According to this explanation of the Ibn Ezra, there was a group of women who gave away their mirrors! These were women who decided to dedicate every last fiber of their being to God. To this end, it would appear that they paid no attention to their physical appearance and would not indulge in worrying about the way they looked. Instead, they occupied themselves solely with Torah and prayer. These ascetic women disposed of their mirrors as an expression of their non-worldly aspirations. They were used - quite appropriately - for the basin of purity which stood, just like these women, at the entrance to the Tent of Meeting.


Clearly, these two readings of a single verse reveal diametrically opposed approaches to the same issue: the place of human sexuality and desire in the value system of Judaism.

Rashi expresses a view which suggests that sexuality, when used to enhance love between husband and wife, when utilized to further the Jewish people, is appropriate. In fact, it is more than appropriate, it is holy! Moses initially shies away from accepting these mirrors which are instruments of human desire. God tells Moses that he has to adopt a wider view. These mirrors were used for a noble purpose - for the selfsame purpose that caused God to create human passion in the first place. These mirrors find their place in the sacred space of a tabernacle.

The Ibn Ezra proposes that one can find true holiness when one transcends the human. Sexuality is an important aspect of human living but there are spiritual realms which rise above those levels. There is a need for a separation between the physical and the spiritual. The two are located in different worlds. For the ordinary man, human desire can find its place integrated within a life of holiness. But there are pious saintly levels which demand that one transcend the passions of the flesh. Moses went to the top of Mount Sinai and did not eat or drink for forty days. According to the midrash (see Rashi Bamidbar 12:1), Moshe separated from his wife. There is a certain view which sees the ultimate holiness as beyond the realm of humanity.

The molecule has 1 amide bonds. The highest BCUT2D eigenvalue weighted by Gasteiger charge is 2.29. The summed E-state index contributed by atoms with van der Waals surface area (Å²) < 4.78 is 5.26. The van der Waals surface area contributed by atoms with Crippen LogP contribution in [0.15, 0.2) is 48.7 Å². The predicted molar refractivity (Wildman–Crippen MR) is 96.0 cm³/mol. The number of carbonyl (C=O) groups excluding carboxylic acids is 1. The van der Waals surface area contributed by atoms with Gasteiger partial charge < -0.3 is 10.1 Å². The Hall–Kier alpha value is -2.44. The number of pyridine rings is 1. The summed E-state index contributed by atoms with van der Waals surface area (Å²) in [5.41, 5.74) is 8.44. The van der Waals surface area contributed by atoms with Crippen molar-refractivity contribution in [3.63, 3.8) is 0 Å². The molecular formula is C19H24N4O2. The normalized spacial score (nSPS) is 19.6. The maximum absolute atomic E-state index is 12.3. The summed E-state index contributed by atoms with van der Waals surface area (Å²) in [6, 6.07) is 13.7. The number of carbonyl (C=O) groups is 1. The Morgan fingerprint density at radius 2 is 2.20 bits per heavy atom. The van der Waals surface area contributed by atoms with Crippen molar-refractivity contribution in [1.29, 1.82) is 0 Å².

Can the human enter the Holy of Holies? Can human desire be sanctified and elevated, or is there a level of Godliness that can be reached only by negating one's humanity? This question is difficult. Maybe there are different answers for different people. Certainly, different groups throughout Jewish history have proposed a whole range of answers.


But maybe we might end with a discussion which dates back to the second century. The Rabbis at the time were deciding on the canonization of the Tanakh - which books would be included and which would be rejected. The question came up of whether to include Shir Ha-shirim (which we read in just a few weeks time, on Pesach). The problem with this book was its overt sexual imagery. Shir Ha-shirim is a passionate love story, understood by the Rabbis as a metaphor for the turbulent but passionate relationship between Israel and God. Was it an appropriate work to be included in the Tanakh? The opponents said that the sexual could not find their place in the holy writings. The proponents replied that there were certain depths of feeling which could be understood only in terms of sexual passion, that through human desire we could understand religious passion and dedication. Through human feelings we could understand our relationship with God.

Rabbi Akiva said: ... The world would have justified its existence if only for the day on which Shir Ha-shirim was given to Israel; for all the other books (of the Tanakh) are holy but Shir Ha-shirim is the Holy of Holies! (Mishna Yadayim 3:5).

Shabbat Shalom.